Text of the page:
More than understanding, businesses need to be proactive. They need to develop and implement strategies to protect themselves during yet another “unprecedented time.” Here are a few suggested strategies:
Evaluate Revenue Streams – They say the best defense is a good offense. Bringing in more business is the best way to offset costs. Focus on productivity and growth. Look at what differentiates you from the competition and lean into that product or service. Can you improve what you offer through bundling products or investing in your customer experience? Can you vertically integrate your services to provide a breadth of services your customers need?
Reduce Costs – Companies need to cut costs while simultaneously reinvesting in programs that allow stronger purchasing and pricing capabilities. They need cost cutting programs that allow them to access the most revenue possible. Unpack what you’re spending money on, evaluate if you can find better spending practices, and if all else fails: reduce consumption. Prioritize what you can spend money on and eliminate costs where you can.
Streamline Back-Office Processes – Reset the way your work is done. Take some time to analyze how activities are being performed. Eliminate unnecessary work and when you can, automate. Technologies exist that free up workers time and make them much more effective at creating value. Are you using antiquated technology? Do you have a system that automatically syncs the different parts of your business? Streamlining these areas can boost productivity in others.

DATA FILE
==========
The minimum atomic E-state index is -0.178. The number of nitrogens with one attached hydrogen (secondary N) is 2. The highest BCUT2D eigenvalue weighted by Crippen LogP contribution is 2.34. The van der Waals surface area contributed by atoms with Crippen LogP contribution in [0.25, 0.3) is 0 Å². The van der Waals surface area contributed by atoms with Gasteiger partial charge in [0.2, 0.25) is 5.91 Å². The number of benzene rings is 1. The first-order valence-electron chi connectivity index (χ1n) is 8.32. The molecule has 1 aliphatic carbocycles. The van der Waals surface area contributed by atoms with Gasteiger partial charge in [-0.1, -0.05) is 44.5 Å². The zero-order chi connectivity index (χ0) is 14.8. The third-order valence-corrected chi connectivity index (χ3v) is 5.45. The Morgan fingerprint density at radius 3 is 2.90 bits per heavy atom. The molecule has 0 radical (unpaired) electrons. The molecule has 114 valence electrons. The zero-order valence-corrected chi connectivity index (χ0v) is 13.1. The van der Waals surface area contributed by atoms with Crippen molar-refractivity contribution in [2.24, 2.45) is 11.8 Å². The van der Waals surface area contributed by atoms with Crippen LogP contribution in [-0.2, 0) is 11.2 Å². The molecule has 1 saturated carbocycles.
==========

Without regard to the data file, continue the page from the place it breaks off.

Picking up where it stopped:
While it’s necessary to manage the effects of inflation, be careful about the steps you take. The easiest thing to say is “cut costs,” but it’s important to not burn your business in the process. Check with your current service providers to see if they have programs that can help you in these areas. Use technology to bring your costs down. Keep an eye on what your competitors are doing. No matter what industry you are in, being proactive in such a disruptive environment is key to a resilient business.
About the Author: Jane Johnston is an award-winning marketing & communications executive and NJ native. After nearly a decadein Washington, DC, working on Capitol Hill and in the nonprofit sector, she returned to her home state to lead the marketing team at Priority Payments Local, the Central NJ-based payment processor & financial technology company.
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